600 E. 48th Street North, Sioux Falls North of Fourth & Benson, east of airport Doppler ball 605.977.3660 or 800.669.0087 www.starmarkcabinetry.com/athome/ Current Hours: Mon - Fri 8:00–5:00 Sat and Evenings by Appointment

This StarMark kitchen was created by applying a Rosewood veneer to a durable core. The core is certified NAUF — no added urea formaldehyde. On top is a water-based (not acrylic based) top coat. Rosewood veneer is created from renewable plantation hardwoods. No endangered trees are in harm’s way to create this exotic look!

June 6-7, 2010

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! 26 nest |

AT HOME

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with Heather’s family business, GoodSpirits Fine Wine & Liquor, as it is made entirely out of wine corks she and Reed had saved over the years. An old door in the foyer has been re-purposed as a decorative mirror. A folk-art style wooden bowl hand carved by the home’s builder Louis Pankow in 1934 sits near the dining room table. The candy dish that held the suckers given to the neighborhood children by Grannie Pankow years ago sits on their mantle. The rattan furniture in the sunroom was once in the Pi Beta Phi sorority house in Vermillion, SD, but has since been refinished by repainting the frames and re-upholstering the fabric. “I was looking through an Elle Décor magazine the other day and I saw furniture almost identical to the furniture I have in my sunroom. The only difference was it was obscenely expensive and painted fire-engine red,” said Heather. “People need to know that you can have great style on a limited budget.” The artwork and furniture in the home have the Boysen’s personal mark everywhere - the plant stand that sits in the sunroom was made by Reed out of an old door frame and ceiling tin. A hemp plaster relief from the old Washington High School auditorium that now hangs in the sunroom was a re-purposed art piece given as a gift to Heather from Reed. The wooden bench that sits in the foyer under the message corkboard is from an old church, hence the “For Families With Small Children,” plaque on the backrest. To boot, the couple is currently in the process of building a bar near the kitchen that will also make use of old materials taken from the church: the base of the bar will be made entirely out of an old communion rail.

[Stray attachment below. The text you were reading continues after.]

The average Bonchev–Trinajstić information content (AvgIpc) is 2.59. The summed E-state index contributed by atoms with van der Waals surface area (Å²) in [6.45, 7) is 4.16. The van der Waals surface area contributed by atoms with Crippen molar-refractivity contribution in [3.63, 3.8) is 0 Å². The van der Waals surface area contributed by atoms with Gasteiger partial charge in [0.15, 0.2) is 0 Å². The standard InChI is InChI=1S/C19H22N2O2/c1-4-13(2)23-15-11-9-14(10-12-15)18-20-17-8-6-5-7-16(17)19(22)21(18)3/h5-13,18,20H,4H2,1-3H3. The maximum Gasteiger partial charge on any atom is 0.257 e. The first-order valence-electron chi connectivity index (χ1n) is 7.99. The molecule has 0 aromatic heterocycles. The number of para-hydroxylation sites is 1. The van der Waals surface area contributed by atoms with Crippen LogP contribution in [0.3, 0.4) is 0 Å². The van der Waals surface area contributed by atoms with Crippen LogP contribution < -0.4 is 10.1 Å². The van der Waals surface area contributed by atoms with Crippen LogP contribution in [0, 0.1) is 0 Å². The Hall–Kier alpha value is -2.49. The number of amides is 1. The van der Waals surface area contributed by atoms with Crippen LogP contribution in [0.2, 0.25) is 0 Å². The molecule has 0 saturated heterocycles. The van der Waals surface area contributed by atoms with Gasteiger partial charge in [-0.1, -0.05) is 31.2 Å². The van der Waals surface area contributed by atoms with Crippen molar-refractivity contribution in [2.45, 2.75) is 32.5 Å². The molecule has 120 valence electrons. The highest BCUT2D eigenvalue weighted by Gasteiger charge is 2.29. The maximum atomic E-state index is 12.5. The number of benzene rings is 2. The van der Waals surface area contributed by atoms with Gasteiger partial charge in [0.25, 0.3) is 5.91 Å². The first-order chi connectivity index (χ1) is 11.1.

The flowing space of the home makes it suitable for big parties and entertaining. The kitchen is the main focal point of the house. The room is a comfortable, crafted arrangement of old materials, and pieces the couple grew up with - such as the antique chopping block that is placed in the corner next to the kitchen sink. “The chopping block is from an old butcher shop from somewhere is South Dakota,” said Heather. “It was given to me by my mother and for years, I had hauled it around from house to house but was never able to fully utilize it because of its size. But I kept hauling it around because I always knew I would use it someday. So, when we remodeled our kitchen, we made sure to design a space big enough to make use of this specific piece.” The hardwood maple floor in the kitchen and dining room was yanked from old buildings downtown. “We replaced the original oak floors with the maple and when it was laid in place on the floor it was completely black,” said Boysen. “At first, I was a little worried. But, after it was sanded a million times and refinished, it turned out absolutely beautifully.” Almost every light fixture in the home is nearly a hundred years old, and every one has its very own distinct story. The art deco amber glass fixtures that hang in the entryway and sunroom were a house warming gift from Heather’s mother. The lights in the kitchen were gym lights found in an old high school by Reed’s architectural salvage and retail business, Architectural Elements. The awe-inspiring chandelier that hangs over the dining room table is from her cousin, Ann, who bought it at an auction at the old Horowitz Jewelers building years ago.

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Around the clock comfort and care

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AT HOME